Early this year I made a few "Cancer on Board" badges to bring attention to passengers who have to travel on public transport even when they feel absolutely awful. I am a cancer patient myself, so I have first hand experience of trying to cope with public transport when really all I really wanted to be doing was curling up under a duvet.

TfL saw my badges and asked me to meet them.

I thought that it might be a very short meeting, with instructions to stop it immediately, but they were actually very positive. They had an existing scheme for disabled passengers, but it was aimed at station staff rather than customers and they were exploring ways to make the experience of public transport better for everyone.

So they are introducing a "Please offer me a seat" badge and card trial from Monday 12 September. The badge and card are for customers who find it difficult to stand when using public transport, and are particularly targeted at those with hidden disabilities, conditions and illnesses.

This is an extremely positive initiative from TfL. I hope it will make life much easier for people with hidden disability or Illness, and encourage ordinary passengers to look out for their fellow passengers. It doesn't take much to brighten someone's day, and giving up your seat for someone who needs it more than you can make an incredible difference for them.

There are lots of people who have conditions which aren't visible and cause terrible tiredness, or constant pain. We all know that the Tube can be a pretty unforgiving place, especially during rush hour. Hopefully, this scheme can help make life a little easier for people who otherwise might be unable to travel.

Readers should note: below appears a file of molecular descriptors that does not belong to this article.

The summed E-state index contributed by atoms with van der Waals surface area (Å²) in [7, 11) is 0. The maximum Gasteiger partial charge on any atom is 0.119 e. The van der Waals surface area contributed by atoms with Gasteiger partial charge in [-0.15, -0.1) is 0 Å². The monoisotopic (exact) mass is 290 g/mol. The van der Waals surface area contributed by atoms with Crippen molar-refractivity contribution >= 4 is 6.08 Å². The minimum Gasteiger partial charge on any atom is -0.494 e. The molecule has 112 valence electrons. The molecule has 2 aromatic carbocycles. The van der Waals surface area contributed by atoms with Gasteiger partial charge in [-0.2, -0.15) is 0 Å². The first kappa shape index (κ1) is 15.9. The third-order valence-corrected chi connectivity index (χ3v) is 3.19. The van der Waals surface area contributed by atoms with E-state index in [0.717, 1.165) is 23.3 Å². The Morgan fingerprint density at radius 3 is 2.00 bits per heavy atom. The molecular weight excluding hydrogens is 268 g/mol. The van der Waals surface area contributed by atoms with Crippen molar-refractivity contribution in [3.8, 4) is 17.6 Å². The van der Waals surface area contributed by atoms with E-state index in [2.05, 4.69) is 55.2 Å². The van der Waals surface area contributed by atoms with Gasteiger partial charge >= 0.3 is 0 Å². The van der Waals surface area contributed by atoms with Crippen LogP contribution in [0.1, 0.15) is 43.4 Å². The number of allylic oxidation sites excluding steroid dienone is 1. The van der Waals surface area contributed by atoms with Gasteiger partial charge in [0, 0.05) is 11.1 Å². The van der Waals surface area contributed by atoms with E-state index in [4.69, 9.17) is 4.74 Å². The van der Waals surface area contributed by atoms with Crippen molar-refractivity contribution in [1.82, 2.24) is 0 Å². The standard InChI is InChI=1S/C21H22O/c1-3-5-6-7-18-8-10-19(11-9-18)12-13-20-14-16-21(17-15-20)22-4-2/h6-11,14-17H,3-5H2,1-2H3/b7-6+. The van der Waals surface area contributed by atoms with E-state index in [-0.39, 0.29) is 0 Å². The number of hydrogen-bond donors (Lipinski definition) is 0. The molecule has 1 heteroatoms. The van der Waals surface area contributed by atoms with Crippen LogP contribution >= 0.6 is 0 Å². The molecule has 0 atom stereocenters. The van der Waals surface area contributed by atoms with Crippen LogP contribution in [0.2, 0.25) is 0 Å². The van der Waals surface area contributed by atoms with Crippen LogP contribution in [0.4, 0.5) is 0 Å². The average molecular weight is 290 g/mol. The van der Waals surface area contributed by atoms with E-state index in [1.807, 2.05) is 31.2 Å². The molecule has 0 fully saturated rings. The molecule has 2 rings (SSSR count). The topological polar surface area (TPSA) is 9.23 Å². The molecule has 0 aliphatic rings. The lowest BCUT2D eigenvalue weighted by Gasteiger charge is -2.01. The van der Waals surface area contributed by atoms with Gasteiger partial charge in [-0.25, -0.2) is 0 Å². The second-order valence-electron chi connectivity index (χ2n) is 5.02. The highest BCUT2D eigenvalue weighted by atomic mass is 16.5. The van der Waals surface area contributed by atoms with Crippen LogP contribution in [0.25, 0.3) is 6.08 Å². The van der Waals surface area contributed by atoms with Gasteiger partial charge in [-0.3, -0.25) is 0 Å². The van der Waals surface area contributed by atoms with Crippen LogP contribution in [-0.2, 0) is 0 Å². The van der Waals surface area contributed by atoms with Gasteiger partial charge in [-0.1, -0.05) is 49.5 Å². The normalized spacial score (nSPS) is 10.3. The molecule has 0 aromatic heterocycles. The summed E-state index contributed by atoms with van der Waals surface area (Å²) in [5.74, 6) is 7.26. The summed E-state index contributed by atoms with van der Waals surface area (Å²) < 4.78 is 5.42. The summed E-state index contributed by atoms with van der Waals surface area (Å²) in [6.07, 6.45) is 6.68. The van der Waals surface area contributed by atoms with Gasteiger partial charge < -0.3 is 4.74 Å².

There are lots of people who have conditions which aren't visible and cause terrible tiredness, or constant pain.

My badges are specific to cancer, and deliberately confrontational. I know these badges can work from my own experience. Fellow cancer patients have also been wearing the badges, and have had some positive experiences, with fellow passengers giving up seats, helping with luggage or offering assistance in other ways.

Cancer on board

Cancer treatment can make you feel nauseous, so I have sometimes found that I am actually more comfortable at the end of the carriage next to the window, rather than actually sitting down. I have also found that it can be an incredible morale booster for someone to notice the badge and simply ask how you are feeling.

The blue badges from TfL are much more inclusive. I have already been asked about "MS on board" and "Asthma on board" badges, but something non-specific like this is better for a wide range of conditions. It also suits some people who don't want the whole world to know what medical condition they have. The option of a card to discreetly show people is also a good one for those who don't want to put themselves on show.

Really, it all relies on people being good neighbours on the Tube and the bus. "Baby on Board" has been a huge success, with hundreds of thousands of users, and most people are very accepting of it. Of course, there is always one selfish person who wont budge, but the vast majority of passengers only need a little nudge in the right direction. I know how easy it is to hide behind a newspaper or zone out with a pair of headphones on, but it only takes a little badge to break the ice and get people to treat each other like human beings, rather than faceless Tube zombies.

I am really looking forward to being part of this trial and seeing the results, and I know that a lot of cancer patients who are currently using my badges are also eager to sign up and take part. If the trial is successful the badge and card will be made available more widely next year. If the buzz I have seen on social media since it was announced yesterday is anything to go by, TfL will have no difficulty at all in recruiting 1,000 volunteers.